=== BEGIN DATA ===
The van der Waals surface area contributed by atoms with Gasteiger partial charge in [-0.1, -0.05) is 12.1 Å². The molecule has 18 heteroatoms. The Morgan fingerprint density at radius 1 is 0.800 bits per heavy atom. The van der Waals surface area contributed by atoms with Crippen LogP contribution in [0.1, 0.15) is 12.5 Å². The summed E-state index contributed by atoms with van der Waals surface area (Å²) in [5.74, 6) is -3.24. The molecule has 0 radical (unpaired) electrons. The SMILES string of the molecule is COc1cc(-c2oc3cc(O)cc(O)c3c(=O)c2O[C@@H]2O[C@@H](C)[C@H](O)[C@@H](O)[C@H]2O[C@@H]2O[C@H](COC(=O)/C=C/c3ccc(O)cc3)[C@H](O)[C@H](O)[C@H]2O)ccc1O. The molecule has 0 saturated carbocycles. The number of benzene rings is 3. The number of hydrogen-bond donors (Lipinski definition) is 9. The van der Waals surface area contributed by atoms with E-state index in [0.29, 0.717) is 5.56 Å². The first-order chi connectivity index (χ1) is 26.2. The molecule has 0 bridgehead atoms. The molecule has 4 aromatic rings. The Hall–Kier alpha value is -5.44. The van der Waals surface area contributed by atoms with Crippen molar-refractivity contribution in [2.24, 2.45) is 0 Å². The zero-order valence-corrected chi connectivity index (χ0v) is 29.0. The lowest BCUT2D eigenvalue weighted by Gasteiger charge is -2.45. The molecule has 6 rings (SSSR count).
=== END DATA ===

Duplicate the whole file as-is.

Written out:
The van der Waals surface area contributed by atoms with Gasteiger partial charge in [-0.1, -0.05) is 12.1 Å². The molecule has 18 heteroatoms. The Morgan fingerprint density at radius 1 is 0.800 bits per heavy atom. The van der Waals surface area contributed by atoms with Crippen LogP contribution in [0.1, 0.15) is 12.5 Å². The summed E-state index contributed by atoms with van der Waals surface area (Å²) in [5.74, 6) is -3.24. The molecule has 0 radical (unpaired) electrons. The SMILES string of the molecule is COc1cc(-c2oc3cc(O)cc(O)c3c(=O)c2O[C@@H]2O[C@@H](C)[C@H](O)[C@@H](O)[C@H]2O[C@@H]2O[C@H](COC(=O)/C=C/c3ccc(O)cc3)[C@H](O)[C@H](O)[C@H]2O)ccc1O. The molecule has 0 saturated carbocycles. The number of benzene rings is 3. The number of hydrogen-bond donors (Lipinski definition) is 9. The van der Waals surface area contributed by atoms with E-state index in [0.29, 0.717) is 5.56 Å². The first-order chi connectivity index (χ1) is 26.2. The molecule has 0 bridgehead atoms. The molecule has 4 aromatic rings. The Hall–Kier alpha value is -5.44. The van der Waals surface area contributed by atoms with Crippen molar-refractivity contribution in [2.24, 2.45) is 0 Å². The zero-order valence-corrected chi connectivity index (χ0v) is 29.0. The lowest BCUT2D eigenvalue weighted by Gasteiger charge is -2.45. The molecule has 6 rings (SSSR count).